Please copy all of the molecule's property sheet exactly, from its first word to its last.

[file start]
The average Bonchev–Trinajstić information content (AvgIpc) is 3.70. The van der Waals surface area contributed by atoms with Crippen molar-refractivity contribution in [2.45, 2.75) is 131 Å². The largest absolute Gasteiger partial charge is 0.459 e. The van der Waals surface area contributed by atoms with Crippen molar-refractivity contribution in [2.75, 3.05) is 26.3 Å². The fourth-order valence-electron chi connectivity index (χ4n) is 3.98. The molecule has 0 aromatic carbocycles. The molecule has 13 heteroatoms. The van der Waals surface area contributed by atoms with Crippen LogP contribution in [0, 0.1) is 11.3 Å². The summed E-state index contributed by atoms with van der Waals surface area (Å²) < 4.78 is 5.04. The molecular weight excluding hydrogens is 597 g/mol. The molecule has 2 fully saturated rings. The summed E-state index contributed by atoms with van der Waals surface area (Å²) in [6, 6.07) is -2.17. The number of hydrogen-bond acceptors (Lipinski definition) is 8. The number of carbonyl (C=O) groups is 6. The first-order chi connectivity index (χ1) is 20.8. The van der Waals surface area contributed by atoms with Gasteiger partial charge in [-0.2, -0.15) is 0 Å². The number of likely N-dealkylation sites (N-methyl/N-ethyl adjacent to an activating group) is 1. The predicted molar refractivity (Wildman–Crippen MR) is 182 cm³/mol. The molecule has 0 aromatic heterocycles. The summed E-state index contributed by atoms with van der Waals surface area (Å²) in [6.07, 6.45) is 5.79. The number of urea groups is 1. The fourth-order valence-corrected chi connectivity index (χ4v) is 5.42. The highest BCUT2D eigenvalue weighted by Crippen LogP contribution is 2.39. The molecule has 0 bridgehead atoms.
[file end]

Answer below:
The average Bonchev–Trinajstić information content (AvgIpc) is 3.70. The van der Waals surface area contributed by atoms with Crippen molar-refractivity contribution in [2.45, 2.75) is 131 Å². The largest absolute Gasteiger partial charge is 0.459 e. The van der Waals surface area contributed by atoms with Crippen molar-refractivity contribution in [2.75, 3.05) is 26.3 Å². The fourth-order valence-electron chi connectivity index (χ4n) is 3.98. The molecule has 0 aromatic carbocycles. The molecule has 13 heteroatoms. The van der Waals surface area contributed by atoms with Crippen LogP contribution in [0, 0.1) is 11.3 Å². The summed E-state index contributed by atoms with van der Waals surface area (Å²) < 4.78 is 5.04. The molecular weight excluding hydrogens is 597 g/mol. The molecule has 2 fully saturated rings. The summed E-state index contributed by atoms with van der Waals surface area (Å²) in [6, 6.07) is -2.17. The number of hydrogen-bond acceptors (Lipinski definition) is 8. The number of carbonyl (C=O) groups is 6. The first-order chi connectivity index (χ1) is 20.8. The van der Waals surface area contributed by atoms with Gasteiger partial charge in [-0.2, -0.15) is 0 Å². The number of likely N-dealkylation sites (N-methyl/N-ethyl adjacent to an activating group) is 1. The predicted molar refractivity (Wildman–Crippen MR) is 182 cm³/mol. The molecule has 0 aromatic heterocycles. The summed E-state index contributed by atoms with van der Waals surface area (Å²) in [6.07, 6.45) is 5.79. The number of urea groups is 1. The fourth-order valence-corrected chi connectivity index (χ4v) is 5.42. The highest BCUT2D eigenvalue weighted by Crippen LogP contribution is 2.39. The molecule has 0 bridgehead atoms.